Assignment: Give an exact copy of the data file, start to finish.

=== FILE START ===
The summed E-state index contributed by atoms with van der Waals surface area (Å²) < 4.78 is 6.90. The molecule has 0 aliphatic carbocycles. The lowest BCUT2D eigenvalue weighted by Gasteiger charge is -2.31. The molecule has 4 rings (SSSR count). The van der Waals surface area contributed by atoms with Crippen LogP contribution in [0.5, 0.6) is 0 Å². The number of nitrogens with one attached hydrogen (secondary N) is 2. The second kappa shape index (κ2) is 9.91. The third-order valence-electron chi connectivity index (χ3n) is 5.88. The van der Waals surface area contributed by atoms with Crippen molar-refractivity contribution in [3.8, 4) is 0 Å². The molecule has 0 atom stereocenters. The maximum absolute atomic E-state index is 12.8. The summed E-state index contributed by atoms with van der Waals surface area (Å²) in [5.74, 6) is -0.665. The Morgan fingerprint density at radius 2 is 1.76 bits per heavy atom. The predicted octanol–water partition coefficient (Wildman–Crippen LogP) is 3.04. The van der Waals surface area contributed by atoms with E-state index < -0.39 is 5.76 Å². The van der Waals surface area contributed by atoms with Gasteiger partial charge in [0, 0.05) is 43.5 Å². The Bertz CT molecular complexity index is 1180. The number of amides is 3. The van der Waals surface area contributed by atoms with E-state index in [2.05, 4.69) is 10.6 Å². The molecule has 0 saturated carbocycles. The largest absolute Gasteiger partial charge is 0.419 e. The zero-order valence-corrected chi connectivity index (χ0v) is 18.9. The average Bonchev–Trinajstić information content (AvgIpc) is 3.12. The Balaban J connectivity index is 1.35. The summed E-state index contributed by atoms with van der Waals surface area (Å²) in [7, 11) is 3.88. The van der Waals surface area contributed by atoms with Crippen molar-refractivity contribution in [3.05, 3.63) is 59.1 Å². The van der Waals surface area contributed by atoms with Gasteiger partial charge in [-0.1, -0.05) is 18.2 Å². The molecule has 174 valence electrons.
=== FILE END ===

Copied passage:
The summed E-state index contributed by atoms with van der Waals surface area (Å²) < 4.78 is 6.90. The molecule has 0 aliphatic carbocycles. The lowest BCUT2D eigenvalue weighted by Gasteiger charge is -2.31. The molecule has 4 rings (SSSR count). The van der Waals surface area contributed by atoms with Crippen LogP contribution in [0.5, 0.6) is 0 Å². The number of nitrogens with one attached hydrogen (secondary N) is 2. The second kappa shape index (κ2) is 9.91. The third-order valence-electron chi connectivity index (χ3n) is 5.88. The van der Waals surface area contributed by atoms with Crippen molar-refractivity contribution in [3.8, 4) is 0 Å². The molecule has 0 atom stereocenters. The maximum absolute atomic E-state index is 12.8. The summed E-state index contributed by atoms with van der Waals surface area (Å²) in [5.74, 6) is -0.665. The Morgan fingerprint density at radius 2 is 1.76 bits per heavy atom. The predicted octanol–water partition coefficient (Wildman–Crippen LogP) is 3.04. The van der Waals surface area contributed by atoms with E-state index < -0.39 is 5.76 Å². The van der Waals surface area contributed by atoms with Gasteiger partial charge in [0, 0.05) is 43.5 Å². The Bertz CT molecular complexity index is 1180. The number of amides is 3. The van der Waals surface area contributed by atoms with E-state index in [2.05, 4.69) is 10.6 Å². The molecule has 0 saturated carbocycles. The largest absolute Gasteiger partial charge is 0.419 e. The zero-order valence-corrected chi connectivity index (χ0v) is 18.9. The average Bonchev–Trinajstić information content (AvgIpc) is 3.12. The Balaban J connectivity index is 1.35. The summed E-state index contributed by atoms with van der Waals surface area (Å²) in [7, 11) is 3.88. The van der Waals surface area contributed by atoms with Crippen molar-refractivity contribution in [3.05, 3.63) is 59.1 Å². The van der Waals surface area contributed by atoms with Gasteiger partial charge in [-0.1, -0.05) is 18.2 Å². The molecule has 174 valence electrons.